“These guns went to ruthless criminals,” Carlos Canino, ATF Acting Attaché to Mexico said in testimony on Capitol Hill Tuesday regarding the scandal-plagued Operation Fast and Furious. “It’s alleged that over 2,000 guns were trafficked in this investigation. To put that in context, upon information and belief, the U.S. Army’s 75th Ranger Regiment has approximately 2,500 rangers. That means that as a result of this investigation, the Sinaloa cartel may have received almost as many guns that are needed to arm the entire regiment. Out of these 2,000 weapons, 34 were .50-caliber sniper rifles. That is approximately the number of sniper riles a Marine infantry regiment takes into battle.”
“The Acting Director of the ATF, in a transcribed interview with investigators, has said that the Justice Department is trying to push all of this away from its political appointees. That is not the response this committee, Congress and the public, should expect from the ‘most transparent administration in history,’” Rep. Darrell Issa, Chairman of the House Oversight Committee, said during opening statements. “To date, President Obama has been keen to talk about who didn’t know about the program and who didn’t authorize it. These answers will not suffice. The American people have a right to know, once and for all, who did authorize it and who knew about it.”
A new report released by Issa’s office shows ATF agents working in Mexico were left in the dark about the details of Operation Fast and Furious. The report shows that in late 2009, ATF officials in Mexico began to see increasing amounts of guns traced to the Phoenix ATF Field Division office showing up at violent crime scenes. Former ATF Attaché to Mexico Darren Gil and ATF Acting Attaché to Mexico Carlos Canino expressed their concerns to officials in the Phoenix Field Office and in Washington D.C. but were ignored.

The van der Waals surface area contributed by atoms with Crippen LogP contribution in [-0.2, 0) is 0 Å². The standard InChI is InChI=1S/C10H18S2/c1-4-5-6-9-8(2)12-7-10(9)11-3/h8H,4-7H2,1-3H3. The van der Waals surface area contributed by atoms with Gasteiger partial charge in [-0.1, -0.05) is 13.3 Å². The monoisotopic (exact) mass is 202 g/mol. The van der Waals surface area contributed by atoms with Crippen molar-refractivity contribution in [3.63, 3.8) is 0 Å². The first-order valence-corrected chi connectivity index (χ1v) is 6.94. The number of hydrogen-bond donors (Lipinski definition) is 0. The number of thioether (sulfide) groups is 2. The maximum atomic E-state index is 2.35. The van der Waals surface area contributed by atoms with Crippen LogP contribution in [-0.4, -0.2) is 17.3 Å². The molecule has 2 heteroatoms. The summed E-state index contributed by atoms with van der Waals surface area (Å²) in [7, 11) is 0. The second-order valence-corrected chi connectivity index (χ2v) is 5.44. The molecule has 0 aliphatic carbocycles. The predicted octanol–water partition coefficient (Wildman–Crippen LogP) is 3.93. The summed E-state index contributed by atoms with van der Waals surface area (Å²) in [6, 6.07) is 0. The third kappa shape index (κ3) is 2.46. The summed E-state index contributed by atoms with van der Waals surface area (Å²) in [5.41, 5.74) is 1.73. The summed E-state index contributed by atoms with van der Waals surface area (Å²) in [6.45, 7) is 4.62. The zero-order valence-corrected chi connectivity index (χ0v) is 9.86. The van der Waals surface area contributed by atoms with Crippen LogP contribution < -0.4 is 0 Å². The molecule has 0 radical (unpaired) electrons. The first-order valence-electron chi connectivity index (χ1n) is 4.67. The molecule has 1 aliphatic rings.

To make things worse, ATF leadership deliberately lied to agents working in Mexico, telling them Operation Fast and Furious would end in July 2010, but the program didn’t end until December 2010, only after Border Patrol Agent Brian Terry was killed by a cartel member in the Arizona desert using a gun issued through Operation Fast and Furious.
Every time agents working in Mexico asked about the investigation, their “U.S. based ATF counterparts in Phoenix and Washington, D.C. continued to say they were ‘working on it’ and ‘everything was under control,’” according to the report.
At this point, 48 different recoveries of weapons have occurred in Mexico, and the public has only seen the beginning of the violence as a result of Operation Fast and Furious.
One suspect was able to purchase and transfer over 600 weapons to cartel members before he was arrested.
“I recall my first days at the ATF academy, where it was drilled into us as new agents that under no circumstances would any firearms, in any investigation, leave the control of ATF. Instructors stressed that even if a weapon was lost “by accident,” the agent was still subject to termination,” former ATF Attaché to Mexico Darren D. Gil said in testimony.
This, is the perfect storm of idiocy,” Canino said in an interview issued in the Oversight Committee report. “You don’t lose guns. You don’t walk guns. You don’t let guns get out of your sight.”
Yes, Mr. Canino, I would say “idiocy” pretty well sums it up.